Diplomats in Vienna are close to clinching a historic deal to curb Iran’s nuclear program, according to European Union foreign policy chief Federica Mogherini.
“We are near to close the deal, it is a good deal,” Mogherini told reporters late Sunday after meetings with U.S. Secretary of State John Kerry and Iranian Foreign Minister Mohammad Javad Zarif, who was heading to Tehran for consultations with his leadership before returning to Vienna.
Mogherini said both sides have shown the “political will” to finish drafting a long-term accord to limit Iran’s nuclear activities. Foreign ministers from all seven nations involved in the talks will gather again in the Austrian capital once a deal has been drafted, said Mogherini. The negotiations are in their 21st month.
Underscoring progress, two diplomats from among the six countries negotiating with Iran said the country has agreed to wait for sanctions relief until after United Nations inspectors have verified that curbs are implemented. Final details are to be worked out on the International Atomic Energy Agency’s assessment of the possible military dimensions of Iran’s past nuclear work.
That compromise would resolve one of the most contentious issues bedeviling negotiators confronted with public statements by Iranian officials who have insisted sanctions relief take effect immediately once a deal is agreed to.
Strident comments by Iran’s Supreme Leader, Ayatollah Ali Khamenei, raised concerns that Iranian negotiators might be forced to backtrack on a framework accord agreed to in Lausanne, Switzerland, in April.
“The agency has proven again and again that it is not trustworthy,” Khamenei said June 23 about the IAEA investigators who will have to verify the agreement.
Mogherini said Sunday that neither side was trying to renegotiate points of agreement. “Postponement is not an option,” she said, squelching speculation that negotiators might need a pause in the talks.
Mogherini’s upbeat comments contrasted with more cautious remarks by British Foreign Secretary Philip Hammond, who said Iran needs to show more “flexibility” and that “tough choices will have to be made by all of us.”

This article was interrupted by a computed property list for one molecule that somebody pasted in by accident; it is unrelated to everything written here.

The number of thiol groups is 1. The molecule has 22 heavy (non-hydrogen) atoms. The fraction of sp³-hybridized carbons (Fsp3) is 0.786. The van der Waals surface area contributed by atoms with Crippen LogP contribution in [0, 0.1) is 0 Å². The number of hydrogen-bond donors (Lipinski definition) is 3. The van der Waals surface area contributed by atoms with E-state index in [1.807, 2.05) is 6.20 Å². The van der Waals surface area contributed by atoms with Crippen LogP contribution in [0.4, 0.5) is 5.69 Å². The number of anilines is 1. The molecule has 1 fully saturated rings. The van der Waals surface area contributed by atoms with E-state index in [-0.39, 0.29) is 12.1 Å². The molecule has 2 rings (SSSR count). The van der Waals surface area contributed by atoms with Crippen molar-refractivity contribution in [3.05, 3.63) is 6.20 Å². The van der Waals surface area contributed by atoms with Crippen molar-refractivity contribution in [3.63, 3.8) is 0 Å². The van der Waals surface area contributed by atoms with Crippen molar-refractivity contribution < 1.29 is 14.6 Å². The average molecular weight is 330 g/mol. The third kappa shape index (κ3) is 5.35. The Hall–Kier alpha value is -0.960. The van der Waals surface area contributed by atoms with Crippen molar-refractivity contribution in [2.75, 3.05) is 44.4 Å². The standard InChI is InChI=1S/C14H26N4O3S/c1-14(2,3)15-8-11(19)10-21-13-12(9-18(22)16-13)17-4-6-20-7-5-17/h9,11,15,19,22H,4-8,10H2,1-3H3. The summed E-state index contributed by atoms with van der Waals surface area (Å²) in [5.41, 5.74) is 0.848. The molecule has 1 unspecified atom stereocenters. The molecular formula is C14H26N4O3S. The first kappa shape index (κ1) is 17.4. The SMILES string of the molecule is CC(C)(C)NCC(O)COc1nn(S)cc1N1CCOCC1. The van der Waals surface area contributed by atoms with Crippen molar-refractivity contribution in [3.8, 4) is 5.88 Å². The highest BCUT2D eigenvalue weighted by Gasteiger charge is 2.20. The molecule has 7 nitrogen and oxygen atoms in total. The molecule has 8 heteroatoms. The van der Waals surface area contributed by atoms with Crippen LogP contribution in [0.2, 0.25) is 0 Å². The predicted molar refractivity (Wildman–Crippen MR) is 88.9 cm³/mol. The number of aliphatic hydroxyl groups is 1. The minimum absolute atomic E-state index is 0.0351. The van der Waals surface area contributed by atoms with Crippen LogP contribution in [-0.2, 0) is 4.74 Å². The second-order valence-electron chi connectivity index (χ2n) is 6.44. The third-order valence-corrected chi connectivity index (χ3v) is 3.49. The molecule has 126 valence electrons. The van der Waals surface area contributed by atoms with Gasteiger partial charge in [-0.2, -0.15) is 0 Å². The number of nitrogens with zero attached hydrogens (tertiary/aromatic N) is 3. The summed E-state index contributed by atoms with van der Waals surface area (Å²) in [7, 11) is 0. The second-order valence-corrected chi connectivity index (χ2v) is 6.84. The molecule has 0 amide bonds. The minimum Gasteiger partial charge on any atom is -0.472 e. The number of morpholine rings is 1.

Privately, U.S. and Russian diplomats said progress had been made, but declined to predict when a deal could be finalized.
A deal “will be possible, provided that the other side has the needed political will,” Iran’s Zarif said before leaving Vienna.
Zarif’s brief return to Tehran may be a sign that he is engaging Iran’s senior leaders in final consultations to commit to a deal, said diplomats at the talks. Ministers from the six world powers — the U.S., U.K., France, Germany, China and Russia — will meet their Iranian counterpart again in the Austrian capital within days.
Iran has been subject to dozens of international sanctions targeting energy, banking, mining, shipping, ports and an array of other trade that have damaged its economy, even as its nuclear capacities continued to grow.
Sanctions on Iran, including oil and banking restrictions, would be phased out in step with Iranian implementation of the deal, according to several diplomats from two delegations. Negotiations continue on the exact sequencing of sanctions relief and the timing for a UN Security Council resolution that would enshrine the deal and set the path for sanctions relief, they said.
Iranian negotiators have agreed on the phased approach to sanctions relief once the IAEA has verified compliance, Trita Parsi, founder of the National Iranian-American Council and an advocate for a deal, said in an interview in Vienna.
Parsi, who said he had spoken with Iran’s negotiators, outlined the three stages that could result in a face-saving solution that recognizes both sides’ red lines: first, an agreement is made; second, a pause is taken while the U.S. Congress reviews the deal; and third, Iran receives sanctions relief after the deal is verifiably implemented.